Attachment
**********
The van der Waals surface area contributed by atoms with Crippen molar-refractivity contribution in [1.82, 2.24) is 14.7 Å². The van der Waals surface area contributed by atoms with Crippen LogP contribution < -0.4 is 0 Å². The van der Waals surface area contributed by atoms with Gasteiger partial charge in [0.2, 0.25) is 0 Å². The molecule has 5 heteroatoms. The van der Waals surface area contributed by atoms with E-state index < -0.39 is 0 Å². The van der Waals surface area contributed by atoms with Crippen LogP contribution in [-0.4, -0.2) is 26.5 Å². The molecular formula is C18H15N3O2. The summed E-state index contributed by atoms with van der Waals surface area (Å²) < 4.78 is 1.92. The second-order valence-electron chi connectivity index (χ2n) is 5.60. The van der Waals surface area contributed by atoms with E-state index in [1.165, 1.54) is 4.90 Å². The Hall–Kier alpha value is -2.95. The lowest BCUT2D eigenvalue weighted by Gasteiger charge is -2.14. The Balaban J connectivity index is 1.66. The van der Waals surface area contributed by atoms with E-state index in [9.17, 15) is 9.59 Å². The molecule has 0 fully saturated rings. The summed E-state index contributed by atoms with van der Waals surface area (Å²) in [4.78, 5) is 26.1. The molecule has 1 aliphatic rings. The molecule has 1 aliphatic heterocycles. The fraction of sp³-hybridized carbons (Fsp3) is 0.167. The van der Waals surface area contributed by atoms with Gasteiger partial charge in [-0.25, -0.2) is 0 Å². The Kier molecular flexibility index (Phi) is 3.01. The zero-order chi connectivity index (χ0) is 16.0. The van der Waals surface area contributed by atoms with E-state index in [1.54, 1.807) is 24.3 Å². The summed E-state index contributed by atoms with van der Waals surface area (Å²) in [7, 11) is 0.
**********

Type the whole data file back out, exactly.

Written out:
The van der Waals surface area contributed by atoms with Crippen molar-refractivity contribution in [1.82, 2.24) is 14.7 Å². The van der Waals surface area contributed by atoms with Crippen LogP contribution < -0.4 is 0 Å². The van der Waals surface area contributed by atoms with Gasteiger partial charge in [0.2, 0.25) is 0 Å². The molecule has 5 heteroatoms. The van der Waals surface area contributed by atoms with E-state index < -0.39 is 0 Å². The van der Waals surface area contributed by atoms with Crippen LogP contribution in [-0.4, -0.2) is 26.5 Å². The molecular formula is C18H15N3O2. The summed E-state index contributed by atoms with van der Waals surface area (Å²) < 4.78 is 1.92. The second-order valence-electron chi connectivity index (χ2n) is 5.60. The van der Waals surface area contributed by atoms with E-state index in [1.165, 1.54) is 4.90 Å². The Hall–Kier alpha value is -2.95. The lowest BCUT2D eigenvalue weighted by Gasteiger charge is -2.14. The Balaban J connectivity index is 1.66. The van der Waals surface area contributed by atoms with E-state index in [9.17, 15) is 9.59 Å². The molecule has 0 fully saturated rings. The summed E-state index contributed by atoms with van der Waals surface area (Å²) in [4.78, 5) is 26.1. The molecule has 1 aliphatic rings. The molecule has 1 aliphatic heterocycles. The fraction of sp³-hybridized carbons (Fsp3) is 0.167. The van der Waals surface area contributed by atoms with Gasteiger partial charge in [-0.25, -0.2) is 0 Å². The Kier molecular flexibility index (Phi) is 3.01. The zero-order chi connectivity index (χ0) is 16.0. The van der Waals surface area contributed by atoms with E-state index in [1.54, 1.807) is 24.3 Å². The summed E-state index contributed by atoms with van der Waals surface area (Å²) in [7, 11) is 0.